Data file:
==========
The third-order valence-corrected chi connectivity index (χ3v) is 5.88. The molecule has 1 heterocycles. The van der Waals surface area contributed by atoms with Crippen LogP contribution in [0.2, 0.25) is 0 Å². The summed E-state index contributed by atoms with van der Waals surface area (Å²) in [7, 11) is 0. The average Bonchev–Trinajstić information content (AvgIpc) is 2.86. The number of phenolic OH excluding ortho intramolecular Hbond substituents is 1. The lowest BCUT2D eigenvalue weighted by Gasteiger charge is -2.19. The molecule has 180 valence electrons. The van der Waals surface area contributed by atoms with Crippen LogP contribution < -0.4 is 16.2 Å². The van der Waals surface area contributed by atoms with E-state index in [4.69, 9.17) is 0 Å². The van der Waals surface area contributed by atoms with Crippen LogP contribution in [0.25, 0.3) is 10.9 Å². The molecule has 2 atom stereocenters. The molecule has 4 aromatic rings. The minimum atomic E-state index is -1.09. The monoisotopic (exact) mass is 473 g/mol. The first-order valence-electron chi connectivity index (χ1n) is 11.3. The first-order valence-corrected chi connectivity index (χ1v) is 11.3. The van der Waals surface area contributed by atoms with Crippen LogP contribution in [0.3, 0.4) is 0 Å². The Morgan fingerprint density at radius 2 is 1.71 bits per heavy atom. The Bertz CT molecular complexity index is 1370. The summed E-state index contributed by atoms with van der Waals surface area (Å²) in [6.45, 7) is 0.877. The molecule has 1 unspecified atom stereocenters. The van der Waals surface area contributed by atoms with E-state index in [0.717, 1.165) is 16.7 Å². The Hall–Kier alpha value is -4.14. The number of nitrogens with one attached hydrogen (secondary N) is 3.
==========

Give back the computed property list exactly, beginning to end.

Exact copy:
The third-order valence-corrected chi connectivity index (χ3v) is 5.88. The molecule has 1 heterocycles. The van der Waals surface area contributed by atoms with Crippen LogP contribution in [0.2, 0.25) is 0 Å². The summed E-state index contributed by atoms with van der Waals surface area (Å²) in [7, 11) is 0. The average Bonchev–Trinajstić information content (AvgIpc) is 2.86. The number of phenolic OH excluding ortho intramolecular Hbond substituents is 1. The lowest BCUT2D eigenvalue weighted by Gasteiger charge is -2.19. The molecule has 180 valence electrons. The van der Waals surface area contributed by atoms with Crippen LogP contribution < -0.4 is 16.2 Å². The van der Waals surface area contributed by atoms with E-state index in [4.69, 9.17) is 0 Å². The van der Waals surface area contributed by atoms with Crippen LogP contribution in [0.25, 0.3) is 10.9 Å². The molecule has 2 atom stereocenters. The molecule has 4 aromatic rings. The minimum atomic E-state index is -1.09. The monoisotopic (exact) mass is 473 g/mol. The first-order valence-electron chi connectivity index (χ1n) is 11.3. The first-order valence-corrected chi connectivity index (χ1v) is 11.3. The van der Waals surface area contributed by atoms with Crippen LogP contribution in [0.3, 0.4) is 0 Å². The Morgan fingerprint density at radius 2 is 1.71 bits per heavy atom. The Bertz CT molecular complexity index is 1370. The summed E-state index contributed by atoms with van der Waals surface area (Å²) in [6.45, 7) is 0.877. The molecule has 1 unspecified atom stereocenters. The van der Waals surface area contributed by atoms with E-state index in [0.717, 1.165) is 16.7 Å². The Hall–Kier alpha value is -4.14. The number of nitrogens with one attached hydrogen (secondary N) is 3.